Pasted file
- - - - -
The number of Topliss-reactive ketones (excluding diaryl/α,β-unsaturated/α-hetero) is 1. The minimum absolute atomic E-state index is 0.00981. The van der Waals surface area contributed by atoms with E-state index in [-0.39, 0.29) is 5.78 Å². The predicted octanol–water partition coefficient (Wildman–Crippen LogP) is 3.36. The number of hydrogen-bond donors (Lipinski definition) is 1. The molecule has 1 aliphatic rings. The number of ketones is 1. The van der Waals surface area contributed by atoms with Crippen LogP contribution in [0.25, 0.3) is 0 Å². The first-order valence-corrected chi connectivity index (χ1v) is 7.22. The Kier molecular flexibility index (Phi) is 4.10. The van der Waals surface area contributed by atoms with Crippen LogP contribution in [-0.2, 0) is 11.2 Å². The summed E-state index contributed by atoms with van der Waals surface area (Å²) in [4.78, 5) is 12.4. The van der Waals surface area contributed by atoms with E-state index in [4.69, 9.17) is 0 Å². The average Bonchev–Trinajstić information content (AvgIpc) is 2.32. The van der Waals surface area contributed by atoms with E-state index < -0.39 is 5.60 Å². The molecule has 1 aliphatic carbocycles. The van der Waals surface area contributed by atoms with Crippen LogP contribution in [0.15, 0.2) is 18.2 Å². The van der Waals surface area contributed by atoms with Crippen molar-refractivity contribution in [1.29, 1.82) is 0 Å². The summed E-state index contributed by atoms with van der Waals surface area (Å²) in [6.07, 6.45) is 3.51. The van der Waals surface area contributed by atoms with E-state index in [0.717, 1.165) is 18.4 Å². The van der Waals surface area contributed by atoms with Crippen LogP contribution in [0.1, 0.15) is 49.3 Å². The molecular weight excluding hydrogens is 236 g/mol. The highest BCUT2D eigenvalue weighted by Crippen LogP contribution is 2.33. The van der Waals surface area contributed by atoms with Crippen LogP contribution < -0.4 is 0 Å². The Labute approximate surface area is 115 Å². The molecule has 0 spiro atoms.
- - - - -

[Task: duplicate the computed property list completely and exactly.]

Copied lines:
The number of Topliss-reactive ketones (excluding diaryl/α,β-unsaturated/α-hetero) is 1. The minimum absolute atomic E-state index is 0.00981. The van der Waals surface area contributed by atoms with E-state index in [-0.39, 0.29) is 5.78 Å². The predicted octanol–water partition coefficient (Wildman–Crippen LogP) is 3.36. The number of hydrogen-bond donors (Lipinski definition) is 1. The molecule has 1 aliphatic rings. The number of ketones is 1. The van der Waals surface area contributed by atoms with Crippen LogP contribution in [0.25, 0.3) is 0 Å². The first-order valence-corrected chi connectivity index (χ1v) is 7.22. The Kier molecular flexibility index (Phi) is 4.10. The van der Waals surface area contributed by atoms with Crippen LogP contribution in [-0.2, 0) is 11.2 Å². The summed E-state index contributed by atoms with van der Waals surface area (Å²) in [4.78, 5) is 12.4. The van der Waals surface area contributed by atoms with E-state index in [4.69, 9.17) is 0 Å². The average Bonchev–Trinajstić information content (AvgIpc) is 2.32. The van der Waals surface area contributed by atoms with E-state index < -0.39 is 5.60 Å². The molecule has 1 aliphatic carbocycles. The van der Waals surface area contributed by atoms with Crippen LogP contribution in [0.15, 0.2) is 18.2 Å². The van der Waals surface area contributed by atoms with Crippen molar-refractivity contribution in [1.29, 1.82) is 0 Å². The summed E-state index contributed by atoms with van der Waals surface area (Å²) in [6.07, 6.45) is 3.51. The van der Waals surface area contributed by atoms with E-state index in [0.717, 1.165) is 18.4 Å². The van der Waals surface area contributed by atoms with Crippen LogP contribution in [0.1, 0.15) is 49.3 Å². The molecular weight excluding hydrogens is 236 g/mol. The highest BCUT2D eigenvalue weighted by Crippen LogP contribution is 2.33. The van der Waals surface area contributed by atoms with Crippen LogP contribution < -0.4 is 0 Å². The Labute approximate surface area is 115 Å². The molecule has 0 spiro atoms.